If system 10 is operated such that compressor 12 is run periodically in a short cycle with liquid line solenoid valve 16 closed so as to maintain the system dry, the compressor 12 can fail due to the pumping out of its oil if the system 10 is idle for an extended period of time relative to the periodic pumping out cycles.
If either the check valve structure made up of the reed valve alone or in combination with check valve 22 or liquid line solenoid valve 16 leaks, the contacts 50-1 of low pressure switch 50 will close upon the build up of sufficient pressure thereby starting compressor 12 although liquid line solenoid valve 16 will remain closed. Depending upon the leakage rate, the compressor 12 will short cycle at a corresponding rate and pump out its oil.
To prevent the pumping out of the oil from compressor 12 due to short cycling, the status of the solenoid of liquid line solenoid valve 16 and low pressure sensor contacts 50-1 are sensed. If the solenoid coil 16-1 of liquid line solenoid valve 16 is activated meaning that thermostat 40 is calling for cooling, but the low pressure sensor contacts 50-1 are open, then the compressor 12 is locked off as there is inadequate refrigerant in the system and this is most often due to a leak. The number of compressor cycles is tracked. If there are X cycles, e.g. one hundred, of pump-down to keep the system dry without a call for cooling, then the solenoid coil 16-1 of liquid line solenoid valve 16 is activated for Y minutes, e.g. ten, in order to allow the oil to return to the compressor 12 with the refrigerant. The cycling without a call for cooling can be determined by the closing of contacts 40-1 or by timing the cycle lengths, e.g. less than two minutes. The frequency of the cycles is also tracked so that if there are more than R cycles, e.g. three, in S minutes, e.g. sixty, then the compressor is locked out since there is a leak in valve 16 or 22.
The steps for monitoring the compressor activity to prevent the pumping out of the oil are shown in FIG. 3. As indicated by block 100, the initial determination is whether the thermostat 40 is calling for cooling which is the equivalent of determining whether the solenoid of coil 16-1 liquid line solenoid valve 16 is activated and valve 16 open. If thermostat 40 is not calling for cooling, then the number of compressor cycles is counted as indicated by block 105. If X cycles have been counted as indicated by block 110, then the liquid line solenoid valve 16 is opened for "Y" minutes as indicated by block 115 to permit the system to return the oil to compressor 12 since the opening of liquid line solenoid valve 16 will cause a pressure build up resulting in the closing of contacts 50-1 and the starting of compressor 12. Compressor 12 will continue to run until valve 16 closes and the system downstream of valve 16 is pumped down causing the opening of contacts 50-1 and the stopping of compressor 12. As indicated by block 120, R cycles are counted and the time period for the R cycles is determined as indicated in block 125 and if R cycles took place in S minutes or less, the compressor 12 is locked off as indicated by block 130 since there is an apparent valve leak. If R cycles took place in more than S minutes then the count of block 120 is reset by either eliminating the earliest cycle or by resetting to zero. If thermostat 40 is calling for cooling as indicated by block 100 then the compressor cycle count of block 105 is reset to zero and, as indicated by block 135, the position of the contacts 50-1 of pressure sensor 50 are determined. If contacts 50-1 are open then the compressor 12 is locked off as indicated by block 130 since there is an apparent system refrigerant leak.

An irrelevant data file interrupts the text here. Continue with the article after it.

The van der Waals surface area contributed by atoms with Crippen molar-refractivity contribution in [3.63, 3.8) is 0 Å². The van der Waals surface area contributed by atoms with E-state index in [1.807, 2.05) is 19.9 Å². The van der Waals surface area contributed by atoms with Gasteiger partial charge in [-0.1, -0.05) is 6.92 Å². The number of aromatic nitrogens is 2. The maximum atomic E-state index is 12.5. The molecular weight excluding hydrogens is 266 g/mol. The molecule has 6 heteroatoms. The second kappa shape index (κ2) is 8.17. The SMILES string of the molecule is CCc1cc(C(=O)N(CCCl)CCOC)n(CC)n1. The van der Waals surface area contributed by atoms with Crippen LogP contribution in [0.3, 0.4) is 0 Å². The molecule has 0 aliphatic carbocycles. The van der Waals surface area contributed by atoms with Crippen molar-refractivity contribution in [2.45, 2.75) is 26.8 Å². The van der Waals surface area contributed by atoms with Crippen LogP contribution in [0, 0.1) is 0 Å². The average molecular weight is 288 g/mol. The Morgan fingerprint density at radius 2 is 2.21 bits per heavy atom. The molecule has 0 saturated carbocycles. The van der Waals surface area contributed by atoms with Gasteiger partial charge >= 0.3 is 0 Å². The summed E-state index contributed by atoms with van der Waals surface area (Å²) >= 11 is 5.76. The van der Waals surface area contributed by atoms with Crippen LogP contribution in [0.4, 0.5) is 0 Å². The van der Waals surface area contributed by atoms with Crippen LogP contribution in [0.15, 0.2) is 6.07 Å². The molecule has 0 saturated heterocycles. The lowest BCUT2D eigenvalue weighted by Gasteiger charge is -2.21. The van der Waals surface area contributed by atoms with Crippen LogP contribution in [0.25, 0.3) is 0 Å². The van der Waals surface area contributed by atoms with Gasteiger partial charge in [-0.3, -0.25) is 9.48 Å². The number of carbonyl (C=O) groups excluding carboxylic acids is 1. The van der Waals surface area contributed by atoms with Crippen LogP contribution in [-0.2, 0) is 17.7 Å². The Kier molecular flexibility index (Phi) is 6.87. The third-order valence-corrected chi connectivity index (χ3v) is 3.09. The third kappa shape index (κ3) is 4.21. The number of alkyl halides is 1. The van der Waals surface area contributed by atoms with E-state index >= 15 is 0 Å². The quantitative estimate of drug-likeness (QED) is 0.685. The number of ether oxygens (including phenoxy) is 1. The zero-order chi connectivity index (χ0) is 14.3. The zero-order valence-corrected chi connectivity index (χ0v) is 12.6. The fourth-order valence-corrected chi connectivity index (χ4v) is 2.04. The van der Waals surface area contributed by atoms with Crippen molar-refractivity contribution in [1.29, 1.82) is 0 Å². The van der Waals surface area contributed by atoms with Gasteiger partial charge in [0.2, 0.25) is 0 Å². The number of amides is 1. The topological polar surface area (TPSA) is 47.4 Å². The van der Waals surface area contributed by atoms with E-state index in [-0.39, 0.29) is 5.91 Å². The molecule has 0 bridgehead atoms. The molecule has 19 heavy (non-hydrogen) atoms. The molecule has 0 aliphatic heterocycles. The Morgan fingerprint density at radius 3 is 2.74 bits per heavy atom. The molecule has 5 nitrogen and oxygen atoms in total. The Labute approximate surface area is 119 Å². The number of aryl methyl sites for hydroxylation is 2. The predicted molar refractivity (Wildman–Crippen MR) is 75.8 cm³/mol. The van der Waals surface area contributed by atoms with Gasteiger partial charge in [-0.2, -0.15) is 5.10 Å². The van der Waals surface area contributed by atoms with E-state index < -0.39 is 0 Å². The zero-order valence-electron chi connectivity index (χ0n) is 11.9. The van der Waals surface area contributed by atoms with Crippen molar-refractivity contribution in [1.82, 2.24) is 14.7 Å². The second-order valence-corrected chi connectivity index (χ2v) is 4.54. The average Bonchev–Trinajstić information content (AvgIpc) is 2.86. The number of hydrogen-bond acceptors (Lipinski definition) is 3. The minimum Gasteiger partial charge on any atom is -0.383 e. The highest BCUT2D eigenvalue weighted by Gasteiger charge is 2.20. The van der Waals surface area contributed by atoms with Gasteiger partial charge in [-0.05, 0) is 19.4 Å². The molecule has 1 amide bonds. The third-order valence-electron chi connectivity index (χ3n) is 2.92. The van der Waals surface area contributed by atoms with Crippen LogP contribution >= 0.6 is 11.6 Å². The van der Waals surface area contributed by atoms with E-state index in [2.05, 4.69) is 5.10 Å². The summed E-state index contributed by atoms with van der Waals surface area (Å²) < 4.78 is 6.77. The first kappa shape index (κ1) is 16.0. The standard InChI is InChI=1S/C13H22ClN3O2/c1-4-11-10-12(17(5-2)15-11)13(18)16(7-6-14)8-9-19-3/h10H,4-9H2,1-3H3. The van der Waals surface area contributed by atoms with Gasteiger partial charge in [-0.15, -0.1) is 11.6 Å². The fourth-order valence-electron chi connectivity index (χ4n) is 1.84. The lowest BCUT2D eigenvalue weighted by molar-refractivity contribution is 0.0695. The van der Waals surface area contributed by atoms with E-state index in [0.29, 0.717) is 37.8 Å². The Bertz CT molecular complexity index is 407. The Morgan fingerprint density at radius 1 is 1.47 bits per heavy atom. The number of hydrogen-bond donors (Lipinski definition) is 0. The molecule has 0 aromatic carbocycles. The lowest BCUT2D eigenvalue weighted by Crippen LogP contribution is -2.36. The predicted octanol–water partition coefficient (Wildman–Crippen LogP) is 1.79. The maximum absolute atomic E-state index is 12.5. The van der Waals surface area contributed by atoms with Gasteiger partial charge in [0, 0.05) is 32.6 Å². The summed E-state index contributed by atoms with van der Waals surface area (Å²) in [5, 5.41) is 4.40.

Although a preferred embodiment has been illustrated and described, other modifications will occur to those skilled in the art. It is therefore intended that the present invention is to be limited only by the scope of the appended claims.
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|U.S. Classification||62/193, 62/129, 62/228.3, 62/126|
|International Classification||F25B49/02, F04B49/10, F25B1/00, F25B49/00|
|Cooperative Classification||F25B2500/222, F25B49/005, F04B49/10|
|European Classification||F04B49/10, F25B49/00F|
|Aug 13, 1990||AS||Assignment|
Owner name: CARRIER CORPORATION, NEW YORK
Free format text: ASSIGNMENT OF ASSIGNORS INTEREST.;ASSIGNOR:WOOD, RUSSELL E.;REEL/FRAME:005411/0548
Effective date: 19900808
|Mar 28, 1994||FPAY||Fee payment|
Year of fee payment: 4
|Nov 4, 1997||FPAY||Fee payment|
Year of fee payment: 8
|Jan 23, 2002||FPAY||Fee payment|
Year of fee payment: 12